44 John Travers, apparently the younger, was about 1583 involved in disputes with Richard Bold as to the exact tenure of Ridgate. The latter asserted that John Travers of Hardshaw held certain lands of him in his manor of Whiston by homage, fealty, escuage, and suit of court; but, having casually become possessed of certain court rolls and writings, had refused to do any service, and the other free tenants had also begun to withdraw. John Travers, in his reply, repeated the statements as to the tenure given above from the inquisition; to which Richard Bold answered that it was no manor at all, but a freehold, and had never been held by the Hospital of St. John of Chester; Duchy of Lanc. Pleadings, Eliz. cxxviii, B. 18; cxxv, B. 34; cx, B. 23.
The inquisition after the death of William Travers repeated the disputed statement as to the tenure from the Hospital, from which it may be inferred that Richard Bold lost the day. On the other hand, on the Ogle roll is a decision by the Chancellor affirming the right of Richard Bold as lord of Whiston.
45 A curiously bitter account of Travers' behaviour at his execution is given by a spectator. 'When he had ascended the ladder he said "he was never guilty of any treason in his life," ' though the others made a formal acknowledgement of guilt. He gave not the slightest attention to the political and religious arguments addressed to him, only saying, 'I die a true Catholic, and do believe all that the true Catholic Church doth.' 'He hanged in all men's sight till he was dead, and when the hangman had his heart in his hand it leapt and panted. Even thus concluded the last part of this obstinate fellow, who had fully purposed, as it was to be conjectured, to live a seditious person, and resolute to die a papistical traitor'; Kenyon MSS. (Hist. MSS. Com.), 617.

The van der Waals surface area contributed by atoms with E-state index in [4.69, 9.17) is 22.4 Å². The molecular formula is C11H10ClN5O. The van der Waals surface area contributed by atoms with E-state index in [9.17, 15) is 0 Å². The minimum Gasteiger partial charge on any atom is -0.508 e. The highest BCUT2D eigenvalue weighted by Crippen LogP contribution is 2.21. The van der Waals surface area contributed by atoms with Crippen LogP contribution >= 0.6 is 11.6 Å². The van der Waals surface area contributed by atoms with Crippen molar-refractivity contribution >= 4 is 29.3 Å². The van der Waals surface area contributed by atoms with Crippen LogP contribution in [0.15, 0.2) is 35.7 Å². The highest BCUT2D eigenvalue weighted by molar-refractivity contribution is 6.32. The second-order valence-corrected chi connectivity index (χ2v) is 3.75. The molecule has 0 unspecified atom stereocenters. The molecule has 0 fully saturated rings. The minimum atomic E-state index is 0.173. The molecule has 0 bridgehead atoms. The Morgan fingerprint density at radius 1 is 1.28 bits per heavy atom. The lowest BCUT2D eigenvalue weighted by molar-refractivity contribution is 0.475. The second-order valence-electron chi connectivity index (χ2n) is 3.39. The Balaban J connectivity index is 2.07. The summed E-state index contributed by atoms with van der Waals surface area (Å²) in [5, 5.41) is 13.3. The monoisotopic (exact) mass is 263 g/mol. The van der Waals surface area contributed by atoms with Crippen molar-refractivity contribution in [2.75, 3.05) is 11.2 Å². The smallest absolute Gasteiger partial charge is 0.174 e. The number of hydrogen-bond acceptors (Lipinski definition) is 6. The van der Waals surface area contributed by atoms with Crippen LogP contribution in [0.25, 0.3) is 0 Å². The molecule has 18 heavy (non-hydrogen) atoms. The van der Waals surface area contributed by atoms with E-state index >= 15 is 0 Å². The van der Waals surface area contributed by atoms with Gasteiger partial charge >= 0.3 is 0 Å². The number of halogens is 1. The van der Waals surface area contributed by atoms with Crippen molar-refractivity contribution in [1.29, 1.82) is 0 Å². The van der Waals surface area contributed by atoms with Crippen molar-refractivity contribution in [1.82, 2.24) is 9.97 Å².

46 Duchy of Lanc. Inq. p. m. xvi, n. 35. Henry Travers was aged seventeen. A settlement had been made in August, 1589; Pal. of Lanc. Feet of F. bdle. 51, m. 81.
47 There was a recovery of the manor of Ridgate in 1599; Pal. of Lanc. Plea R. 284, m. 1. James Pemberton and Henry Travers were called to warrant.
48 This gift was confirmed by Henry de Lacy, with the proviso that one leper within the lordship of Widnes should be maintained by the canons, that mass should be said there at Easter, and that the names of himself and his wife should be inserted in their martyrology and in the canon; Dugdale, Mon. vi, 460; Burscough Reg. fol. 56 d.
In the Escheator's Accounts, 1362–64 (Exch. L.T.R. R. 5, m. 7), is the following entry: 'One plough-land in Tarbock which a progenitor of the king's gave to uphold a chapel for the celebration of divine service in the chapel of Ridgate in the said vill of Tarbock for the souls of the kings of England; withdrawn many years. 30s. yearly value. Delivered 8 July, 1364, to Sir William Carles the custody of the said plough-land to answer thereof to the king if it be considered that the issue belonged to the king'; Orig. 38 Edw. III. See the account of Tarbock.
49 The inquisition taken in 1505 states that Sir Henry Torbock's messuage and land in Ridgate next Prescot had been held of Henry Travers in socage by fealty and the yearly rent of 12d.; Duchy of Lanc. Inq. p. m. iii, n. 71.
50 On the Ogle R. Halsmeadows was on the north or Prescot side of the boundary, and Cockshoot on the south or Whiston side; Chaps Clough, Church Lees, and Shea Brook are also named. Copped Holt was on the border of Eccleston.
51 Halsnade, 1246.
52 Assize R. 404, m. 3 d. 7; two versions of the same charge; in one the wife is called Juliana.